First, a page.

The 44-year-old man, who was not named, was found guilty of kidnapping and extortion charges on Thursday by a court in the north-western city of Osnabrück. The case was in relation to the May 2010 attack of the Marshall Islands-flagged ship Marida Marguerite (pictured above) by Somali pirates, off the coast of Oman.
The ship and its 22 crew-member hostages were eventually released in December of that year, after the German shipping company that owned the tanker paid a $5.5 million (3.97 million euros) ransom.
“After four months of extensive evidence gathering, the court is convinced that the 44-year-old Somalian was a leading member of the pirates who kidnapped a chemical tanker,” the court said in a statement.
During the ordeal, the mostly Indian crew suffered “cruel treatment, torture and mock executions.” The court said a shot was fired next to the captain’s head, the chief engineer was handcuffed and suspended by a pipe, and some crew had their genitals tied with cable binders.
The court said the accused received a significant part of the ransom money. He was arrested in May 2013 when he sought asylum while at a refugee camp in the city of Giessen. He was identified by his fingerprints, taken from the vessel and from documents left on board by the pirates.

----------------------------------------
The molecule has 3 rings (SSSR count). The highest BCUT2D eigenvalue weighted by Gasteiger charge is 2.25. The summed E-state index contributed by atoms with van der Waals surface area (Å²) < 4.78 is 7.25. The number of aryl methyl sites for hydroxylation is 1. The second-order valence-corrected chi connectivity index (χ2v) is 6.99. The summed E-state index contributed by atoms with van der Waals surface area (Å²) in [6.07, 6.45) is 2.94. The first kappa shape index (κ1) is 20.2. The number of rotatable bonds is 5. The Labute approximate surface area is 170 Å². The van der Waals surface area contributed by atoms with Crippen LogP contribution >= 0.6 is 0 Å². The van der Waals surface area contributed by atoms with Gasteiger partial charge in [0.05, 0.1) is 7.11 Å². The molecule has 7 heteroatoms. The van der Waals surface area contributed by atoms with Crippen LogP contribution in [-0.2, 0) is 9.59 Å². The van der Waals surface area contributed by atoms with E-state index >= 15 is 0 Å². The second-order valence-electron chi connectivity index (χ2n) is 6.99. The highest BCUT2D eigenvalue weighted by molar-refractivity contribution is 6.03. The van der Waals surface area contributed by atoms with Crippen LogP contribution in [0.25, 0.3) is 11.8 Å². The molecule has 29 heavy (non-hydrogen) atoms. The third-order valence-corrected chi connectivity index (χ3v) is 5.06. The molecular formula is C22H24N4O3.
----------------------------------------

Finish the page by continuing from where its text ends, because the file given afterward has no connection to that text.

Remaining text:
While giving evidence in court, the man admitted to involvement in the hijacking, but denied he was in a position of leadership over the pirates and of awareness that torture was being carried out.
He intends to appeal, according to the man’s lawyer.
The trial was Germany’s second against Somali pirates, after the October 2012 jailing of 10 pirates who hijacked a German container ship off the coast of Somalia. They were given jail terms of between two and seven years.
Source: Deutsche Welle